Schlotfeldt agrees. For a small fitness center with a couple of treadmills and stationary bikes, for example, the cost could be as low as $25,000. For a full-service gym with several units of each machine, flatscreen TVs and a staff person, the cost could be upwards of $300,000.
Then there's the paperwork. While there are no specific licenses required to house a fitness center in a condo or co-op, the building must file for a Certificate of Occupancy to certify that the space allotted is suitable for its intended use, and that it complies with all the relevant building codes and regulations.
Additionally, the board needs to notify their insurance company that the fitness center is being added. Schlotfeldt says that all that is needed is general liability coverage up to around $2 million, but that some insurers send a representative to assess the plans and make any policy adjustments they feel are warranted. Gehrig adds that having free weights such as dumbells can drive up a building's premium since they can represent more liability in case of injuries.
The cost of building out and insuring a gym can be offset in a number of ways, say the pros. Some centers do opt to charge building residents a membership fee. Gehrig says the amount differs from building to building, and is largely determined by the size of the building and the amenities offered by the facility. A building with 400 units, for instance, can get away with charging $50 per month per member. Others don’t charge a dime.
Gehrig says that once all the paperwork is done and everything is agreed upon, constructing a fitness center can take only four to eight weeks—sometimes less. “It’s the board’s decision that usually holds up the process," he says. "They can take anywhere from six months to even a year sometimes to decide."
Paramount among building administrators' concerns is how to keep their gym or fitness center safe for all those who use it. While it's not mandatory to have on-site supervision in a co-op or condo fitness facility, having oversight can make users feel safer and more secure, which in turn will encourage them to visit the facility more often and get maximum benefit from it.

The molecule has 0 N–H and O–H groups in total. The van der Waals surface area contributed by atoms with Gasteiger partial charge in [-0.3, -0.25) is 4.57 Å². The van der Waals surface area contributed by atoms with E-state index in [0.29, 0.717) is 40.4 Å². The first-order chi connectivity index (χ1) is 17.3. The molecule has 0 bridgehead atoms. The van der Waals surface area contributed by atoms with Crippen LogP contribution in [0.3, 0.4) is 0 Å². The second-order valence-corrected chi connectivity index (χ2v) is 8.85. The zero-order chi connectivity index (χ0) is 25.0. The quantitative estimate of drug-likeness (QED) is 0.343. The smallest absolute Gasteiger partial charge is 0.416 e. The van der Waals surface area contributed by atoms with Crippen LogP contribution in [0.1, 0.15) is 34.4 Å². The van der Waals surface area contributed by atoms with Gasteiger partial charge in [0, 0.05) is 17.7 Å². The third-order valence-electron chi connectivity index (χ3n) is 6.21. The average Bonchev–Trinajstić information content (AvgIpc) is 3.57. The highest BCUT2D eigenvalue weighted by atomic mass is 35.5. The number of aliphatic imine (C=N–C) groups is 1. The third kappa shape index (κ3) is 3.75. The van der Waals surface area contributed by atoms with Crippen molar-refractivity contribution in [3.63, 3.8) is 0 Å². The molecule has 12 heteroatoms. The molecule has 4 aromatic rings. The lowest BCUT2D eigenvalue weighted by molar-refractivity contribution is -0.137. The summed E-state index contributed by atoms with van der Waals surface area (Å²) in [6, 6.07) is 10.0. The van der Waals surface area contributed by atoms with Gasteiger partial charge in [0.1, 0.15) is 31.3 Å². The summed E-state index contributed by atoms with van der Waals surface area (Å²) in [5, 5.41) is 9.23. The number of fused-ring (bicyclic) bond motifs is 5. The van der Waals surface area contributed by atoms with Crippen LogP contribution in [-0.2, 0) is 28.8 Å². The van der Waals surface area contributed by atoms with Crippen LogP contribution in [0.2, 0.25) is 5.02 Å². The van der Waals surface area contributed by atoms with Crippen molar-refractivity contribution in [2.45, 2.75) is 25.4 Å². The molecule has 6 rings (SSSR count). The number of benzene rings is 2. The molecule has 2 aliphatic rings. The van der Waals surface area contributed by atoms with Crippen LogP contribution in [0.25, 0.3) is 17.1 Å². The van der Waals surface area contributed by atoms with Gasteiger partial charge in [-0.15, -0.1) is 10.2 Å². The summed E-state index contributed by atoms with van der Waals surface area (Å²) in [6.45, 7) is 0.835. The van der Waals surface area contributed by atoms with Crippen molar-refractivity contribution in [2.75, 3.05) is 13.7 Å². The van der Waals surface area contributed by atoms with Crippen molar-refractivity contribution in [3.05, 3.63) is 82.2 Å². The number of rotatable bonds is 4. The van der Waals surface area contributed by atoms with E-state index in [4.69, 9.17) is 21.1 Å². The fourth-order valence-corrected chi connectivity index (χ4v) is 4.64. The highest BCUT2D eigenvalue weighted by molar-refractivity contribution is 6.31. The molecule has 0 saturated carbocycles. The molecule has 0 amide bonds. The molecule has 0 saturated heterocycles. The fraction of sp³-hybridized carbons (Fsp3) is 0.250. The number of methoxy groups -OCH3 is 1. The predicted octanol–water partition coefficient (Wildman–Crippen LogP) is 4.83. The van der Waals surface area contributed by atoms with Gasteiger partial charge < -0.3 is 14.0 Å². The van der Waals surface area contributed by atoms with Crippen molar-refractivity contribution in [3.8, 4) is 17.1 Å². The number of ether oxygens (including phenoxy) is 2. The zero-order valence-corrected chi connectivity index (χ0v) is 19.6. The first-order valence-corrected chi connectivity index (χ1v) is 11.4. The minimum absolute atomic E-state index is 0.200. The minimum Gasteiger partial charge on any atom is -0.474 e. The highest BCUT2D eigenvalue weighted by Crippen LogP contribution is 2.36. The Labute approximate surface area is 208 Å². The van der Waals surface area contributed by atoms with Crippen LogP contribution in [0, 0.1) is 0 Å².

Wendy Sherman, regional account manager with Dallas-based Associations Insurance Agency, Inc. suggests acquiring a safety manual from a local gym or fitness center for guidance as a first step in creating your own customized gym user handbook.
According to Gehrig, many facilities utilize security cameras and monitors in lieu of live staff persons to keep an eye on what’s going on in the fitness center, but he stresses the importance of placing any such equipment in a way that isn't intrusive or intimidating, as people can get sensitive about being observed or recorded as they work out.
Gehrig also advises installing panic buttons in the fitness centers to have access to immediate contact should something go wrong. “A panic button is a life safety issue,” he says.
And speaking of life safety, Illinois law also requires that every fitness center—including those in condo and co-op buildings—have at least one automatic external defibrillator (AED) on the premises. Because AEDs have explicit directions printed on them, it's not necessary to have a trained professional on-site to use them. However, White says that you want to make sure all building staff members are trained in first-aid, CPR and the AED.